Linked by Thom Holwerda on Wed 7th Feb 2018 01:10 UTC
Intel

The most important parts of Intel’s new Vaunt smart glasses are the pieces that were left out.

There is no camera to creep people out, no button to push, no gesture area to swipe, no glowing LCD screen, no weird arm floating in front of the lens, no speaker, and no microphone (for now).

From the outside, the Vaunt glasses look just like eyeglasses. When you’re wearing them, you see a stream of information on what looks like a screen - but it’s actually being projected onto your retina.

This looks amazing. I'm not entirely sure if I, personally, have any use for this, but such basic, simple, handsfree information could be invaluable to, for instance, construction workers, farmers, police officers, or other people who do hard, dangerous work with their hands.

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RE[3]: Retinal projection
by kwan_e on Wed 7th Feb 2018 20:26 UTC in reply to "RE[2]: Retinal projection"
kwan_e
Member since:
2007-02-18

Rather than training our brains to do tedious repetitive tasks,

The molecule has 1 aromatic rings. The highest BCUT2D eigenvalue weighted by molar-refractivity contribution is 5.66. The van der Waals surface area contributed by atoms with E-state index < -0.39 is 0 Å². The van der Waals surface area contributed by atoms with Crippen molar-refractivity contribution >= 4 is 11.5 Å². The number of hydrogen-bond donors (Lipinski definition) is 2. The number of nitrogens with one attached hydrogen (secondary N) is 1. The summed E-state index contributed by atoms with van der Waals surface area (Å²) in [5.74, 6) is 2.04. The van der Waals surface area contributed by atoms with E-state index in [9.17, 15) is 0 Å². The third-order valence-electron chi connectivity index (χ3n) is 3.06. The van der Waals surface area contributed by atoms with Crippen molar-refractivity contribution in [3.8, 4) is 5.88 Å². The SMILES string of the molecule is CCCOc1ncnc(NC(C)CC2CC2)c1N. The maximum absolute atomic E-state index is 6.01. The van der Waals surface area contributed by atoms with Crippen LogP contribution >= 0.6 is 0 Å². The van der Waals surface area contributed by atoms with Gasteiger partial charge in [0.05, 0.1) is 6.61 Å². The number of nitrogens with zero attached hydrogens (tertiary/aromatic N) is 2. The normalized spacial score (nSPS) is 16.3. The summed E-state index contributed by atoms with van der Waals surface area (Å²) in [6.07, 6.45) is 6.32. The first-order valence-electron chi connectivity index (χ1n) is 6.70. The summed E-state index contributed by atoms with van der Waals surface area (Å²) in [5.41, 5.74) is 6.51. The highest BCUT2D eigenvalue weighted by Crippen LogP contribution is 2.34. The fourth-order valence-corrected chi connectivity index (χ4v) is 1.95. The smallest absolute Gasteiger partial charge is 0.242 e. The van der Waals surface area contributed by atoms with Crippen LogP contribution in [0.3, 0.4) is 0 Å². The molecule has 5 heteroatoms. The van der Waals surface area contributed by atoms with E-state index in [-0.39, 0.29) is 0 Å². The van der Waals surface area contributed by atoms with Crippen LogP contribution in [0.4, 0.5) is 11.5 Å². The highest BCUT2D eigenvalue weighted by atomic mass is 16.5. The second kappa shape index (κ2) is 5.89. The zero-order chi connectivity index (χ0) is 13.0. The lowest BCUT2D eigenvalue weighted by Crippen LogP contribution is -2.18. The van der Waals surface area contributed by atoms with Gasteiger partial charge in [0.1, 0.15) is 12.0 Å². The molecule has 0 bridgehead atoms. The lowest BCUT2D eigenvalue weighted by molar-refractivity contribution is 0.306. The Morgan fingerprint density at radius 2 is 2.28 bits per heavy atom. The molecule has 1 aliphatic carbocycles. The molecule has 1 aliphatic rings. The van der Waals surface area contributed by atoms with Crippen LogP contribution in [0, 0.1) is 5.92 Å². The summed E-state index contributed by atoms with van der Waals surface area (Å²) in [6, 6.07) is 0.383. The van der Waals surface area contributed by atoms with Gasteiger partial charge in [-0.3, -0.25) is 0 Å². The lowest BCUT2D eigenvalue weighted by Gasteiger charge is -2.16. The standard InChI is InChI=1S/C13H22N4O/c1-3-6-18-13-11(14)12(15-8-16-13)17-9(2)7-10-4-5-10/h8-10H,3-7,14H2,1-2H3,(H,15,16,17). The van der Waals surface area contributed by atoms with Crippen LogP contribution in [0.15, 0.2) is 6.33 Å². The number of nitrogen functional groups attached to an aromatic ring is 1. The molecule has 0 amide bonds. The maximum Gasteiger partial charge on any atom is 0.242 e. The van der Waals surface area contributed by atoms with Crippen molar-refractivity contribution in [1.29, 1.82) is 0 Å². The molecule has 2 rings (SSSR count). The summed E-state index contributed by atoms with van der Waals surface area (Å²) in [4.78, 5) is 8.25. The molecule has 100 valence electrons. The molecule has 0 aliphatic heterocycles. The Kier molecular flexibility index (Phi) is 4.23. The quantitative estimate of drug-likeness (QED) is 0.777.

While I completely agree that our current methods of assessment can do with some assessment themselves, I think there are still benefits from training our brains to be able to do the hard work.

Imagine if we recovered and retaught the medieval techniques for memorization, like the mind-palace. You can actually learn to be very creative by figuring out how your own brain works.

It's just a thought, maybe one day not allowing technology on tests will be considered Luddite ;)


Timed tests/exams for specific subjects rarely occur in the workplace so it's funny how people think they can assess anything remotely close to workplace performance.

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